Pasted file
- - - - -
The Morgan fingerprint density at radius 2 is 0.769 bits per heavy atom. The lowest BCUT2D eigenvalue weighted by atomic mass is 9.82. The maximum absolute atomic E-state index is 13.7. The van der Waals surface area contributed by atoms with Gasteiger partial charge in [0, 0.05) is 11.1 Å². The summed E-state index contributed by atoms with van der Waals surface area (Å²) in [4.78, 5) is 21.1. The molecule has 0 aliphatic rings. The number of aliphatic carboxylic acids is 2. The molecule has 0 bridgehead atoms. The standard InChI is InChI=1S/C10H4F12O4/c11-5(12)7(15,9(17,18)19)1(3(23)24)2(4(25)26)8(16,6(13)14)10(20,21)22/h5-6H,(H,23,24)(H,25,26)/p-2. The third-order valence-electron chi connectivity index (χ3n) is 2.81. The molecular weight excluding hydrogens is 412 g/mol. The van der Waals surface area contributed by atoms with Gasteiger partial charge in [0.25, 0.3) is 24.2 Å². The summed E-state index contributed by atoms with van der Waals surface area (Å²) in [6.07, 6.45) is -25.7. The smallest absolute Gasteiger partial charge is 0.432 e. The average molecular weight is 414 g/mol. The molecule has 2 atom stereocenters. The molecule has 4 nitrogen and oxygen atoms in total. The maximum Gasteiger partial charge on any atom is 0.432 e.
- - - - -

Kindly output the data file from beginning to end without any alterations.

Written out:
The Morgan fingerprint density at radius 2 is 0.769 bits per heavy atom. The lowest BCUT2D eigenvalue weighted by atomic mass is 9.82. The maximum absolute atomic E-state index is 13.7. The van der Waals surface area contributed by atoms with Gasteiger partial charge in [0, 0.05) is 11.1 Å². The summed E-state index contributed by atoms with van der Waals surface area (Å²) in [4.78, 5) is 21.1. The molecule has 0 aliphatic rings. The number of aliphatic carboxylic acids is 2. The molecule has 0 bridgehead atoms. The standard InChI is InChI=1S/C10H4F12O4/c11-5(12)7(15,9(17,18)19)1(3(23)24)2(4(25)26)8(16,6(13)14)10(20,21)22/h5-6H,(H,23,24)(H,25,26)/p-2. The third-order valence-electron chi connectivity index (χ3n) is 2.81. The molecular weight excluding hydrogens is 412 g/mol. The van der Waals surface area contributed by atoms with Gasteiger partial charge in [0.25, 0.3) is 24.2 Å². The summed E-state index contributed by atoms with van der Waals surface area (Å²) in [6.07, 6.45) is -25.7. The smallest absolute Gasteiger partial charge is 0.432 e. The average molecular weight is 414 g/mol. The molecule has 2 atom stereocenters. The molecule has 4 nitrogen and oxygen atoms in total. The maximum Gasteiger partial charge on any atom is 0.432 e.